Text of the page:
As I have mentioned earlier, the Fractal Design Define S features no drive racks in this area; it is left completely blank to maximize airflow. This means if you want to install an optical drive, you are out of luck, but realizing it is 2015, I am not complaining. That said, the Define S can still take two 2.5" drives plus three 2.5"/3.5" drives, which you will see in the next photo. The back panel is ventilated, so some airflow will make it to your storage devices, but it is not going to be a whole lot. Up to three 140mm fans can be installed in this location to draw cool air into the system from the front. The chassis can also accommodate 360, 280, 240, 140, or 120mm radiators of any thickness. Out of the box, one Fractal Design Dynamic GP14 fan is installed in the middle position. The longest video card you can fit in the Define S is 16.7". Obviously, no graphics card is that long, but if you are hardcore enough, you can even remove the front fan to accommodate a theoretical 17.7" card. I have yet to see anyone make an expansion card that is nearly half a meter long though, haha.

Other than being able to accommodate radiators of pretty much any size, the Fractal Design Define S features pre-drilled holes for pump mounting at the bottom, and tool-free reservoir brackets on the side, making it probably one of the best cases I have seen for water cooling. The sheer amount of room in this location is also extremely convenient for working with your tubing.

Here is a look at other side, where most people do not usually pay attention to. In the Fractal Design Define S, this area is of critical importance, because here is where you will install all your SSDs and/or HDDs. As we have first seen in the Define R5, there is room here for two SSD installations behind the motherboard tray. The company has also cleverly designed three additional brackets to accommodate up to three 2.5" or 3.5" drives sideways behind where the drive rack traditionally is located. I personally think five drive bays are more than enough for most people, and it is quite impressive how Fractal Design managed to design a case that can accommodate so many storage devices without an actual rack.

The back of the motherboard tray is also quite fundamental to good cabling. This is especially held true with the Fractal Design Define S, since it is normal practice to cables through this section. With the latest iteration, the company kept gap wide; the amount of room between the side panel and motherboard tray is a generous 20mm to 40mm. Users will not experience problems if you own a power supply with very thick cables. Like the Define R5, there is an integrated cabling guide; three Velcro straps allow for easy organization in this area. New to the Define S is a fourth Velcro strap, which can be found at the lower right hand corner. Lots of openings can be found so you can fish your cables through, and they are large and wide to carry everything you need. Rubber grommets are found at all openings, which is a very nice touch. I have actually had cases in the past where cables started rattling against the metal panels, and trust me -- that could be annoying. The rubber grommets are clipped on pretty well, but if you rip your cables through these holes during your build, they may become loose, although it is not a significant problem.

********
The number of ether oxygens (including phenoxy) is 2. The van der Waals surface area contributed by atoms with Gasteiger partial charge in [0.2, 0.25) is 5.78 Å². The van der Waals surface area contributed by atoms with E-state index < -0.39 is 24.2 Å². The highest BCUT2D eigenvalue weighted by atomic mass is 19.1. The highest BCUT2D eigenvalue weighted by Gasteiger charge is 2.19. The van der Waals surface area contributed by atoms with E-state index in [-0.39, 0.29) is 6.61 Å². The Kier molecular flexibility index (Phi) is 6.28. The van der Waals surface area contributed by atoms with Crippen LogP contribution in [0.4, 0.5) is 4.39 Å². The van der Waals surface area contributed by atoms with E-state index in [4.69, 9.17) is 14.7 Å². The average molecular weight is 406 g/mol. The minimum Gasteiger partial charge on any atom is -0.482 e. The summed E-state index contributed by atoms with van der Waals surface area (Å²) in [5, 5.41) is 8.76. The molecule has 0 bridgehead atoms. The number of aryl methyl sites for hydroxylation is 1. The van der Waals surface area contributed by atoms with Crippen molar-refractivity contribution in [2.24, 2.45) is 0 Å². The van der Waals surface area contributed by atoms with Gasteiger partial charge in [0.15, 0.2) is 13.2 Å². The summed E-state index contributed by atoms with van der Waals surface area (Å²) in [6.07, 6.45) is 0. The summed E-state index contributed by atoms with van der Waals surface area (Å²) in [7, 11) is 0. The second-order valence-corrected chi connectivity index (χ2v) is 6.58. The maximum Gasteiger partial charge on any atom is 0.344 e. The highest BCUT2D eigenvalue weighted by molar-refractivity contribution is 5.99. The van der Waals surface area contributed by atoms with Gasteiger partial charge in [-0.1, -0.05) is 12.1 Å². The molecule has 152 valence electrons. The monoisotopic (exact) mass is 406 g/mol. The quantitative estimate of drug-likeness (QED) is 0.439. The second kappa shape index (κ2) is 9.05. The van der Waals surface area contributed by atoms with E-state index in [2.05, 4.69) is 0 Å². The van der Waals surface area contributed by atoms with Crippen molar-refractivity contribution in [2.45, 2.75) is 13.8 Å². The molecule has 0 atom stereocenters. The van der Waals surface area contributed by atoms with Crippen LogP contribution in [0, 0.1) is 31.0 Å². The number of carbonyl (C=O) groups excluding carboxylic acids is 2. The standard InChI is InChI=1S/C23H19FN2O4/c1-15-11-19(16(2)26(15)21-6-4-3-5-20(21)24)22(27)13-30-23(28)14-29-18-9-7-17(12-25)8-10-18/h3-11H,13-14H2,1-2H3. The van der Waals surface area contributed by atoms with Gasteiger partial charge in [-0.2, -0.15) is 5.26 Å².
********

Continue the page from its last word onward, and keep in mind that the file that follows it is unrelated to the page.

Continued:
Before we close off this section, there are just two more things I want to talk about. As you can kind of see in some of our photos above, a big layer of fabric coated sound insulation material is placed over both side panels for improved acoustic properties. The same goes for the one on the reciprocal side. Because they are so thin, it occupies little physical space; and knowing they are generally flat, it will not affect airflow inside the case. Unfortunately, the Define S' I/O connector cables no longer bundled into nice black cables, as we have come to expect from the company in the past with the Define series. They are not quite colorful wires that looked like it came straight from an electronics lab, but all you will get are thin black wires, just like most mainstream cases. With all this in mind, it is clear why the Fractal Design Define S tips the scales at just over 20 lbs. Dust filters in every opening. Sound proofing material on every panel. It is about five pounds lighter than the Define R5, because the entire drive rack and corresponding trays were removed.

Overall, the Fractal Design Define S is a very good quality case, but some corners were cut compared to the exceptional amount of detail and refinement we traditionally see from the company.

Page Index
1. Introduction, Packaging, Specifications
2. Physical Look - Outside
3. Physical Look - Inside
4. Installation and Conclusion